This case denied certification to a multistate class based on alleged misrepresentations that Sturm’s Grove Square coffee contained fresh ground coffee and a filter rather than “instant” or “soluble” coffee.
The court began with definiteness/ascertainability: whether membership could be determined with objective criteria. A class is overbroad if it includes many members who could not have been harmed at all (as opposed to a class whose members might ultimately not have suffered actionable harm because of a failure of proof). If a class requires deception, then nondeceived consumers—consumers who bought for other reasons—aren’t harmed. Under state laws requiring causation or actual reliance, the class definitions were overbroad because they included all purchasers, necessarily including those who knew of or who were indifferent to the product’s insoluble coffee content. This got rid of the Alabama, New York, New Jersey, North Carolina, Illinois, and South Carolina claims.
California and New Jersey permit a classwide presumption of reliance and causation in appropriate circumstances, but the court found those weren’t present here, so their definitions were also overbroad. California allows a classwide presumption of harm/reliance if the misrepresentations were material and made to the entire class. “In general, purchasers of a product labeled with the alleged misrepresentation have necessarily been exposed, but all products must have contained the misrepresentation.” Presumed exposure to an ad campaign requires the campaign to have been extensive and longterm.
Here, though, plaintiffs alleged that Sturm’s use of the word “soluble” rather than “instant,” package design, and store placement were deceptive. Some purchasers were necessarily exposed to the claim on the packaging, but in 2011 Sturm changed its label to include the word “instant.” Class members exposed thereafter, representing nearly $4 million in gross sales and a vast majority of overall sales during the class period, weren’t exposed to this “primary” deception. Plus, extensive sales occurred online. Those consumers couldn’t have been exposed to the alleged misrepresentation prior to purchase. There also wasn’t sufficient evidence alleged in the complaint of an extensive and longterm ad campaign justifying a presumption of exposure. Thus, materiality couldn’t be presumed classwide.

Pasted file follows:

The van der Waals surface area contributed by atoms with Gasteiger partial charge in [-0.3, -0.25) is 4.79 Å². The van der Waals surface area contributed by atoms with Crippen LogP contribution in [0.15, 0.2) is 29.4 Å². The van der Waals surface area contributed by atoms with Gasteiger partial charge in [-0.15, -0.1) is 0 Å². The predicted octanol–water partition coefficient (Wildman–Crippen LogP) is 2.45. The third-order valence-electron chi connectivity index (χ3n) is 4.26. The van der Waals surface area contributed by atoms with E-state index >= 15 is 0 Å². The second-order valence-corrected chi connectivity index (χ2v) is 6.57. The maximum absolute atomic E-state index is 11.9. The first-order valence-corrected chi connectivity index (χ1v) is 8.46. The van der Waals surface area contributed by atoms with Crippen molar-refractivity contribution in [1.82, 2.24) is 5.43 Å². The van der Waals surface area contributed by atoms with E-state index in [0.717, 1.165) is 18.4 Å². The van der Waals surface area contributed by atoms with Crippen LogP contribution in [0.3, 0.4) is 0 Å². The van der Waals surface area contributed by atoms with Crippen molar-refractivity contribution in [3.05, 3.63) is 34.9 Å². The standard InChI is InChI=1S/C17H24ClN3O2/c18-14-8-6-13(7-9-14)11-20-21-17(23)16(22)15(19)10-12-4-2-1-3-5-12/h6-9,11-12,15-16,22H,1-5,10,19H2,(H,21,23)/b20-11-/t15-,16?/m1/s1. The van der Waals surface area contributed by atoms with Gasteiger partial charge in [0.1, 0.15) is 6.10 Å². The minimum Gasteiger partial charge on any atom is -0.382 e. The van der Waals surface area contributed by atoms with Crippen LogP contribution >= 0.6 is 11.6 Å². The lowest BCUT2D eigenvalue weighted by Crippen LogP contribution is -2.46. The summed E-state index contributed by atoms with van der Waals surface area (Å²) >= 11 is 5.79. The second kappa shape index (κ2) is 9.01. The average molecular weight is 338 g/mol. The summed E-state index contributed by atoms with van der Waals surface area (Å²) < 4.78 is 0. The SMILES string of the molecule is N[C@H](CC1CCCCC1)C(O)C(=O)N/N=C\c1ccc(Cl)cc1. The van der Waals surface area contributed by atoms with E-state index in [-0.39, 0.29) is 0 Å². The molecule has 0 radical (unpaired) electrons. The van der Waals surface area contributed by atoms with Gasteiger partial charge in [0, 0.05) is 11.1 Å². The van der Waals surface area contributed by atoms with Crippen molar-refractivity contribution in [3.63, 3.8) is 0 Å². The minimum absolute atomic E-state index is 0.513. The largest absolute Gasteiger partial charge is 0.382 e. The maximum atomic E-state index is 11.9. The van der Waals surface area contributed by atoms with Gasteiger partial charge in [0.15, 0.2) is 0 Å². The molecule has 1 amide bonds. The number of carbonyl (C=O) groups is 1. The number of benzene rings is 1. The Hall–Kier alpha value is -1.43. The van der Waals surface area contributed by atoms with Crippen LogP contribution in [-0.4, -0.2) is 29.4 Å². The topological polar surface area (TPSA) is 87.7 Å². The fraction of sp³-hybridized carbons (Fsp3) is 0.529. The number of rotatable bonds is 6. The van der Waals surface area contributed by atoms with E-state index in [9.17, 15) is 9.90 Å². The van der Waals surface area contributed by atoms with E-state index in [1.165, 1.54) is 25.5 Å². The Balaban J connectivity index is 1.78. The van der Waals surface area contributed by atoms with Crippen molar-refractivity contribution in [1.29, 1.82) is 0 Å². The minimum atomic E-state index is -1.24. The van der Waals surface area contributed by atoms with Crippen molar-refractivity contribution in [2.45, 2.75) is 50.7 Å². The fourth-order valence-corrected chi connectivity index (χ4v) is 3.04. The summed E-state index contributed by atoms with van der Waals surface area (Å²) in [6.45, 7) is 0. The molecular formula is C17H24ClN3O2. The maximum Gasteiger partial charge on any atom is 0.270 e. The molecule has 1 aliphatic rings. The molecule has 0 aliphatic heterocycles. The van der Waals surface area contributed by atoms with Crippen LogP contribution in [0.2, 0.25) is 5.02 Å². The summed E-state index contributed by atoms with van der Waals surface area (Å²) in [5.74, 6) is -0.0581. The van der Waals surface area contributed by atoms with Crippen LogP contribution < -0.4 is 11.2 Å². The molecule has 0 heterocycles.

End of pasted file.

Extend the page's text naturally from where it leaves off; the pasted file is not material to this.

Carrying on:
The New Jersey analysis was similar, though New Jersey doesn’t require reliance for recovery, only causation. Before applying a presumption of causation, a court must consider whether plaintiffs could have known the truth. Here, the class “potentially includes a great many individuals who bought Grove Square Coffee products because of, or in spite of, knowing that it contained instant coffee . . . . Moreover, numerous class members could have known, appreciated, or easily learned that soluble coffee is distinct from ground coffee—precluding a presumption of causality.”
To nail the coffin down, the court discussed the varying expectations of consumers, a fatal flaw under the law of states like Illinois, which treat deception/causation as individualized. The named plaintiffs weren’t consistent about what they noticed—some only cared about price. Other commenters (apparently from online fora) wanted instant coffee, were indifferent, or were simply interested in a lower priced product, leaving comments such as “price great compared to K-cups” and “I have no problem with it being instant, if it tasted good.” Given that these class members couldn’t show any damage, the proposed class was fatally overbroad.
Similar reasoning doomed the unjust enrichment claims.
Also, the class wasn’t ascertainable because of its subjective membership criteria: each member would be required to show deception. And there was no typicality because the court held that “each class member’s expectations when he or she purchased the Grove Square Coffee product is at issue.” Some read the package, and others didn’t. Individual issues clearly predominated.